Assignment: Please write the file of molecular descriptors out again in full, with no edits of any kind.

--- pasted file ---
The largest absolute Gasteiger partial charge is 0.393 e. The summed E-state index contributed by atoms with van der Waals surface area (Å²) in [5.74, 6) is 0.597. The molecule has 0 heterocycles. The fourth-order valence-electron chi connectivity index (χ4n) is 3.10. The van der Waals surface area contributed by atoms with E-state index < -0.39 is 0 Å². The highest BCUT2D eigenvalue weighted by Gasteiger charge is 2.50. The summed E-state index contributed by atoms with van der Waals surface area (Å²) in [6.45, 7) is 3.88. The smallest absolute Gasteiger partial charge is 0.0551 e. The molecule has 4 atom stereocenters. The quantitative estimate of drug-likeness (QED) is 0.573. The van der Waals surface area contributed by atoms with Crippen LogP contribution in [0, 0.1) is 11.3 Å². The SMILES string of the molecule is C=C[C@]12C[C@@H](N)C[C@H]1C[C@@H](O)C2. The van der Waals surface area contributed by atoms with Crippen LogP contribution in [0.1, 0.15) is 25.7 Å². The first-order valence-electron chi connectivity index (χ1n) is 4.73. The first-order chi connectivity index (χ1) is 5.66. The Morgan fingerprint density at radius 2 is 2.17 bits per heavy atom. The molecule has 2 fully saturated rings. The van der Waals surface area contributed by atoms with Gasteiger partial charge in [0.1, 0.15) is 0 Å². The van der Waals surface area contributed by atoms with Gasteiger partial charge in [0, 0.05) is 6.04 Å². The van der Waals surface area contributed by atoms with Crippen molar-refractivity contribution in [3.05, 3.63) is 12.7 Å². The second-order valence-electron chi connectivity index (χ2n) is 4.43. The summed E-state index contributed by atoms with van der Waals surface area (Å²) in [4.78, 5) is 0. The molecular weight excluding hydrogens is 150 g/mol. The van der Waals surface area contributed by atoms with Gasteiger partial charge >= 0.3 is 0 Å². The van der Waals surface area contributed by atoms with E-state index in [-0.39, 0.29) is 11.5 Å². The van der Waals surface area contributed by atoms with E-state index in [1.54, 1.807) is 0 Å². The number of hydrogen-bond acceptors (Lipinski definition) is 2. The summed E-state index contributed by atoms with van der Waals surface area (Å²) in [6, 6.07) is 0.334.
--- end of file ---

The largest absolute Gasteiger partial charge is 0.393 e. The summed E-state index contributed by atoms with van der Waals surface area (Å²) in [5.74, 6) is 0.597. The molecule has 0 heterocycles. The fourth-order valence-electron chi connectivity index (χ4n) is 3.10. The van der Waals surface area contributed by atoms with E-state index < -0.39 is 0 Å². The highest BCUT2D eigenvalue weighted by Gasteiger charge is 2.50. The summed E-state index contributed by atoms with van der Waals surface area (Å²) in [6.45, 7) is 3.88. The smallest absolute Gasteiger partial charge is 0.0551 e. The molecule has 4 atom stereocenters. The quantitative estimate of drug-likeness (QED) is 0.573. The van der Waals surface area contributed by atoms with Crippen LogP contribution in [0, 0.1) is 11.3 Å². The SMILES string of the molecule is C=C[C@]12C[C@@H](N)C[C@H]1C[C@@H](O)C2. The van der Waals surface area contributed by atoms with Crippen LogP contribution in [0.1, 0.15) is 25.7 Å². The first-order valence-electron chi connectivity index (χ1n) is 4.73. The first-order chi connectivity index (χ1) is 5.66. The Morgan fingerprint density at radius 2 is 2.17 bits per heavy atom. The molecule has 2 fully saturated rings. The van der Waals surface area contributed by atoms with Gasteiger partial charge in [0.1, 0.15) is 0 Å². The van der Waals surface area contributed by atoms with Gasteiger partial charge in [0, 0.05) is 6.04 Å². The van der Waals surface area contributed by atoms with Crippen molar-refractivity contribution in [3.05, 3.63) is 12.7 Å². The second-order valence-electron chi connectivity index (χ2n) is 4.43. The summed E-state index contributed by atoms with van der Waals surface area (Å²) in [4.78, 5) is 0. The molecular weight excluding hydrogens is 150 g/mol. The van der Waals surface area contributed by atoms with Gasteiger partial charge >= 0.3 is 0 Å². The van der Waals surface area contributed by atoms with E-state index in [-0.39, 0.29) is 11.5 Å². The van der Waals surface area contributed by atoms with E-state index in [1.54, 1.807) is 0 Å². The number of hydrogen-bond acceptors (Lipinski definition) is 2. The summed E-state index contributed by atoms with van der Waals surface area (Å²) in [6, 6.07) is 0.334.